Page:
Saturday, December 24, 2011

Learning How to Control Your Life

A friend on Facebook posted a link to an essay on Learned Helplessness.  And I liked the idea, as most people aren't really in control of their lives and assume that there is no way of controlling it.  Nothing works out like how they think it should, so they make excuses instead of figuring out how they can make things better.  Blaming your boss for being a dick is easy.  Figuring out how to make that dickie boss support you is difficult; but you'll never do it if you assume it's impossible.

While there might not always be a good solution for all your problems, that's absolutely no excuse to stop looking for one.  You should always try to find a better way of doing things.  Always.

Anyway, here's the response I gave to that essay.

While I agreed with the general point of that essay, I felt that it didn't really hit the nail on the head. For one thing, I don't think helplessness is learned, but rather, it's the default we start with. People aren't trained to accept shitty lives. It's that they were never trained in how to fix things in the first place. It's easy to just go with the flow, while very few people ever learn how to control their lives; including the "rebels" who imagine they're different because they do all the same things all the other "rebels" do. As if contrarianism somehow represented freewill.

Moreover, I think this phenomenon can be more generalized into saying that we can learn to get used to ANYTHING. It's how we cope. It's not just helplessness. Rich people get used to wealth and don't realize they're getting anything special, just as poor people get used to poverty and can't imagine anything different. A smelly room stops being smelly once your brain adjusts, while loud sounds stop being loud after awhile. Our ability to adapt is a key feature in the human brain which is generally a positive thing, though it can obviously lead to bad things, too.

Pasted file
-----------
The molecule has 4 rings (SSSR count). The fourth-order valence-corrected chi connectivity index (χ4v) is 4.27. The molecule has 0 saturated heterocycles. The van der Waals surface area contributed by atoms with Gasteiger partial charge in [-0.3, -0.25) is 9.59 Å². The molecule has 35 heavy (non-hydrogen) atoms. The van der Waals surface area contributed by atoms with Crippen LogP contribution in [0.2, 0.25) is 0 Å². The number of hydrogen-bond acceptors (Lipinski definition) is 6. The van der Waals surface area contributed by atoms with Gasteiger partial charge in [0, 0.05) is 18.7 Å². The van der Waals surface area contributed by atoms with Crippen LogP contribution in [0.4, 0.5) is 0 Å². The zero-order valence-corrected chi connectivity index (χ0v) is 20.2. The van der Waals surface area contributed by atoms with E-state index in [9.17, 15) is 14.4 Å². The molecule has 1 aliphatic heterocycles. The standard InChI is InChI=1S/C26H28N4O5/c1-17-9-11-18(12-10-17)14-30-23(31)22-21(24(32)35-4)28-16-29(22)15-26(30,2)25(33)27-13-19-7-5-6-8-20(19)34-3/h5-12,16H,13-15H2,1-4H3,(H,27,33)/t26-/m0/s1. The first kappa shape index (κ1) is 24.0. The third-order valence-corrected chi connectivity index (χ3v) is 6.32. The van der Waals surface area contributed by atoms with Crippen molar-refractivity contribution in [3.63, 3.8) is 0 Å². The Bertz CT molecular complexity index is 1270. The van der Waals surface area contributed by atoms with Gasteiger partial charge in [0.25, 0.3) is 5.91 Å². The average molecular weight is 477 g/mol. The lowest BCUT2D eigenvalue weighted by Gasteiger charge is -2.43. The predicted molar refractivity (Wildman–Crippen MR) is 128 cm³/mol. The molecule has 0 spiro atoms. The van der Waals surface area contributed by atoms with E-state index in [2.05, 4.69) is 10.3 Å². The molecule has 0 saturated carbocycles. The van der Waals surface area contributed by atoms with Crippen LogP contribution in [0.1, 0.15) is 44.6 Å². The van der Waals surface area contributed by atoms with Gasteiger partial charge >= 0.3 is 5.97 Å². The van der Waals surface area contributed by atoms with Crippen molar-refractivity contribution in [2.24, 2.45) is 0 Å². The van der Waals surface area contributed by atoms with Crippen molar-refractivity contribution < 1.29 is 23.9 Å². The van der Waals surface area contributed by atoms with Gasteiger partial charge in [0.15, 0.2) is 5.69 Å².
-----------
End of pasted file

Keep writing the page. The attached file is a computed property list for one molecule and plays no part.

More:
And one glaring error in that essay was the idea that normal people externalize their failures while helpless people blame themselves. This is completely the opposite: Helpless people externalize their failures by believing things were out of their control, while normal people blame themselves and figure out what they could have done differently. It's easy to make excuses for why we fail, but it's hard to see what we could have done better. Even someone who thinks "I failed because I'm stupid" isn't really blaming themselves. They think their failure is outside of their control, and not really their fault because they didn't make themselves stupid. You only blame yourself when you accept that you could have done things differently, but didn't.